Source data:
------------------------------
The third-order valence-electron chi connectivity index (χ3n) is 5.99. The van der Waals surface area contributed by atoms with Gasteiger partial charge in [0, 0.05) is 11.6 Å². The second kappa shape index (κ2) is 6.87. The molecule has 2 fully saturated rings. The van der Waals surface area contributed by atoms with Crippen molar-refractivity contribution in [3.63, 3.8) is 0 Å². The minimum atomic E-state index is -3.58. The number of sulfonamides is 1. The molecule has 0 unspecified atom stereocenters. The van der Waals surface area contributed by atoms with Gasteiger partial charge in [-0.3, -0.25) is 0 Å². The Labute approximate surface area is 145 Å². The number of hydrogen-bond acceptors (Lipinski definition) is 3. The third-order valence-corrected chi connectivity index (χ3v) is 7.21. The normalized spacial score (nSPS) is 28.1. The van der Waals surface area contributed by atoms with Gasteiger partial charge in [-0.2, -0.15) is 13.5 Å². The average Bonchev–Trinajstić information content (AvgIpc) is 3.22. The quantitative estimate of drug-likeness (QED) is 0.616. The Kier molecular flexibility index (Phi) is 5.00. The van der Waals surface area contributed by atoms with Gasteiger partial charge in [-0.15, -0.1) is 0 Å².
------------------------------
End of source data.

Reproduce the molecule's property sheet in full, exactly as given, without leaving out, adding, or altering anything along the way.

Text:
The third-order valence-electron chi connectivity index (χ3n) is 5.99. The van der Waals surface area contributed by atoms with Gasteiger partial charge in [0, 0.05) is 11.6 Å². The second kappa shape index (κ2) is 6.87. The molecule has 2 fully saturated rings. The van der Waals surface area contributed by atoms with Crippen molar-refractivity contribution in [3.63, 3.8) is 0 Å². The minimum atomic E-state index is -3.58. The number of sulfonamides is 1. The molecule has 0 unspecified atom stereocenters. The van der Waals surface area contributed by atoms with Gasteiger partial charge in [-0.3, -0.25) is 0 Å². The Labute approximate surface area is 145 Å². The number of hydrogen-bond acceptors (Lipinski definition) is 3. The third-order valence-corrected chi connectivity index (χ3v) is 7.21. The normalized spacial score (nSPS) is 28.1. The van der Waals surface area contributed by atoms with Gasteiger partial charge in [-0.2, -0.15) is 13.5 Å². The average Bonchev–Trinajstić information content (AvgIpc) is 3.22. The quantitative estimate of drug-likeness (QED) is 0.616. The Kier molecular flexibility index (Phi) is 5.00. The van der Waals surface area contributed by atoms with Gasteiger partial charge in [-0.15, -0.1) is 0 Å².